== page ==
What I learned from that injury – aside from the obvious parts about max reps, greediness, and box location – came during the recovery stages. I had been training CrossFit for a number of years at that point. And I had forgotten just how hard it was to be a beginner. When I broke my ribs I couldn’t work out for a few weeks and it was slow-going for a number of months. My first workout back consisted of about twenty slow-motion walking lunges. A few weeks later I did a very mellow yoga session and I was sore for days. The first time I tried a pull up again, with a thick rubber band for assistance, it was really challenging.
I remember standing there mid-workout, looking at the bar, looking at the rubber band, and then saying out loud, “I don’t remember it being this hard.” Andy Petranek looked over at me and said, “What, pull ups?” And I said, “No, CrossFit.”
The months of recovery reminded me what it was like to have to work for everything, it helped me imagine how daunting it is to be new and un-athletic, and it gave me a sympathy and patience I never had before. Being stupid, being greedy and falling off that bar, made me a better coach for the rest of my life.
People have so many theories about why great coaches and great athletes are typically different people. They theorize that great athletes, too, forget how to be beginners. But I wonder, after all the coaches I’ve spoken with over the years, and all the coaches who’ve told me about their injuries, if athletes whose careers were stunted because of injury don’t become the best coaches because of precisely that. Jeff Martone, who’s endured a lifetime of injuries that he healed through kettlebells, shared this with me:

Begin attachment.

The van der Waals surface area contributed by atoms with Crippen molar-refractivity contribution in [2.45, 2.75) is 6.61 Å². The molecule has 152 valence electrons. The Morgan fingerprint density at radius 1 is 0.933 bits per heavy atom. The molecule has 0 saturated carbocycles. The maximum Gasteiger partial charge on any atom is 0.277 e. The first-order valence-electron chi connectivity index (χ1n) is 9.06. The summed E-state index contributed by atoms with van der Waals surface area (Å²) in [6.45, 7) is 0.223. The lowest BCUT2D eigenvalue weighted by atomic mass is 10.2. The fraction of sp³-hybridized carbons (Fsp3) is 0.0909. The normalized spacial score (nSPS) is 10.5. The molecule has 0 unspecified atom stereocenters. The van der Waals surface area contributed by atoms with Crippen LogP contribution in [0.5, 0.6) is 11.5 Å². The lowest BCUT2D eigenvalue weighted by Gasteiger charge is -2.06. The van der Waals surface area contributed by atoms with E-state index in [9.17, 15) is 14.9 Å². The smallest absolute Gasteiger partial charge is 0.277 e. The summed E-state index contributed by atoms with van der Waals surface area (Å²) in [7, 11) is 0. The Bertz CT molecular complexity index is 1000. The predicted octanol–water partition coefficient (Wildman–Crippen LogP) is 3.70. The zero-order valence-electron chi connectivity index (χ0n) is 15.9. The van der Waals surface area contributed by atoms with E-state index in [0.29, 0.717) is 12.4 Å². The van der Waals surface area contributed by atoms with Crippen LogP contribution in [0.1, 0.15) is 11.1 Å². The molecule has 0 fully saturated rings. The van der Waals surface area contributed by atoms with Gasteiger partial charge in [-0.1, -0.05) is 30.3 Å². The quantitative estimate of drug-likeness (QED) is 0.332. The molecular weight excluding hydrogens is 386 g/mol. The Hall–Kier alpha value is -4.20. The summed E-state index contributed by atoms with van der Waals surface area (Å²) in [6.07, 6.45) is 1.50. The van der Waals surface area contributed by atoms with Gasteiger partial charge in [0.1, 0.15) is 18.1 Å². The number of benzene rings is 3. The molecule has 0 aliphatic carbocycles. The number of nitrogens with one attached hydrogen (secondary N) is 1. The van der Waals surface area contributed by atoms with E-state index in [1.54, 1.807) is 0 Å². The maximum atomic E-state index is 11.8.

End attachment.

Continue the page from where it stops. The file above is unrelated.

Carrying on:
If you look at all the surgeries and injuries I’ve had over the years, I can say this for a fact: each one was a blessing in disguise, because it’s made me a better coach. It’s also made me more sympathetic to the people that have injuries…it’s made me a better coach, given me a better eye for detail, and I’ve got a lot more patience in dealing with people.
So whether my injuries were due to ignorance, to a stubbornly competitive instinct, or to the coping mechanism of overtraining, all those bad, misinformed, stupid things made me better. Even though it may have hampered my performance, it actually did make me a better athlete in many ways, and it most certainly made me a better, and more human, coach.